SHATTER ME is the story of Juliette, a seventeen years old girl locked in an asylum in complete isolation for over six months, exactly 264 days. She has not touched anyone in over six years because no one wants to touch her skin. As an uprising develops, the Reestablishment plans to use her as a weapon.
The world does not care about her existence, not as long as she’s locked up. The planet is breaking, nature is dying, food is scarce, and people are dying in battle. She must thrive to survive in hopes for a future she thought she would never have.
I read a fair share of mixed reviews (like this one) before reading this book, and I decided to try it myself. After all, I love dystopian fiction. Recently, in the last two or three years the dystopian fiction genre has become popular, competing with the vampire genre in the Young Adult category. I’m guilty of reading a few of these books, including popular trilogies, titles such as Veronica Roth’s Divergent, Suzanne Collin’s Hunger Games, and Lauren Oliver’s Delirium.
Tahereh Mafi’s Shatter Me is not one of my favorites, but I’m glad I tried it. At first, I tried listening to the audio book version, but I did not enjoy the first twenty minutes of it. I ended up returning it to audible. The narrator’s voice sounds too young for the sixteen years old girl described in this book. It’s nothing to do with her narrator. Listen to the audio sample before buying the audio book version of this book. I ended up buying an electronic copy.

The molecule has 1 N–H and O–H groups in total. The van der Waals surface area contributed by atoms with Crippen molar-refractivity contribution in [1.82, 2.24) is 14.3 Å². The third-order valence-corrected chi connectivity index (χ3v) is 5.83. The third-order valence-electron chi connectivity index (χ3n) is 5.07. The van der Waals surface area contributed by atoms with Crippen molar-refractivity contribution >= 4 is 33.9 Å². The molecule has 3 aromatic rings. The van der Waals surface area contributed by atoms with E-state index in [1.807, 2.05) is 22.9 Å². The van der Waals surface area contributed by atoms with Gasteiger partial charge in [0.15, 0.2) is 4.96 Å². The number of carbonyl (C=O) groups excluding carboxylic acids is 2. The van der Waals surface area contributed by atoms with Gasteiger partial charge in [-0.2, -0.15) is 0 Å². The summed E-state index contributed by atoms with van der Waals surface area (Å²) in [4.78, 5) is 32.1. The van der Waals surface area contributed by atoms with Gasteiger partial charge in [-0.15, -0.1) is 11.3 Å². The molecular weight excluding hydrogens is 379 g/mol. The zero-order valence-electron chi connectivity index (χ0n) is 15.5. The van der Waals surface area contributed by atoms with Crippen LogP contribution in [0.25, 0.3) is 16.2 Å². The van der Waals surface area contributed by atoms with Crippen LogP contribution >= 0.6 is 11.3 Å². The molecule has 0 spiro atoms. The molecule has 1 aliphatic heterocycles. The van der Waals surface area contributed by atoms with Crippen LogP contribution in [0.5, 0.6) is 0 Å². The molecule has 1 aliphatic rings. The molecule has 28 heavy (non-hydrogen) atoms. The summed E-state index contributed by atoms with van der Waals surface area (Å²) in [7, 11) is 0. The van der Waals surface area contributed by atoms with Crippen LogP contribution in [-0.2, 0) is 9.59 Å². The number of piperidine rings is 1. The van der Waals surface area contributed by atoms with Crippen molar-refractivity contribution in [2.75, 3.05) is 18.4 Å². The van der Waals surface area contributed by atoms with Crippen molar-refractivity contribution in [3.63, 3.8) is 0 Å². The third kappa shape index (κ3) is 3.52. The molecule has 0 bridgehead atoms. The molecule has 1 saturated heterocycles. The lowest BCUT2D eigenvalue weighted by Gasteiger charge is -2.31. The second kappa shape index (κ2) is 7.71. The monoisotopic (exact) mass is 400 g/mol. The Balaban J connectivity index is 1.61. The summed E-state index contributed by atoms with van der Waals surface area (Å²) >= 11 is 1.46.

Shatter Me has a distinctive and sometimes poetic writing style. Tahereh Mafi writes in Juliette’s perspective, making the reader feel as if reading from Juliette’s personal journal. The author uses strikethroughs in her writing to convey Juliette’s mental and emotional state. The character scratches words and sentences off from her mind, correcting herself. The sentences would read this way: “
I’m not insane. I’m not insane. I’m not insane.”
Mafi sets up the scene nicely. Juliette’s world intrigued me. There is a supernatural aspect to the story that makes this dystopian different from the others. In Juliette’s world, some humans develop abilities that give them a physical advantage to others, enemies and friends. (Note: Most reviewers on Goodreads recommend this book to those who enjoy the paranormal genre. I must also add that the new cover of the book is very attractive. I can’t stop looking at the eye.)
However, I still have mixed feelings about this book. I believe her enemies use her fear (of her capacity) to their advantage, turning her abilities against herself. I hope that Juliette will learn to control her powers and take charge of her abilities in the second installment. This way she will be less emotionally vulnerable, more confident in her abilities. I give this book two and a half stars for impartiality (half of a five stars rating).
The second installment of Tahereh Mafi’s trilogy, Unravel Me, comes out on February 5, 2013. There’s also an in-between book already in stores, Destroy Me (in the enemy’s perspective).
Note: There’s mild use of profanity, child abuse, and intimate touching in this book.
Reading level: Ages 14 and up
File Size: 489 KB
Print Length: 357 pages
Page Numbers Source ISBN: 0062085484
Publisher: HarperCollins; 1 edition (November 15, 2011)
Sold by: HarperCollins Publishers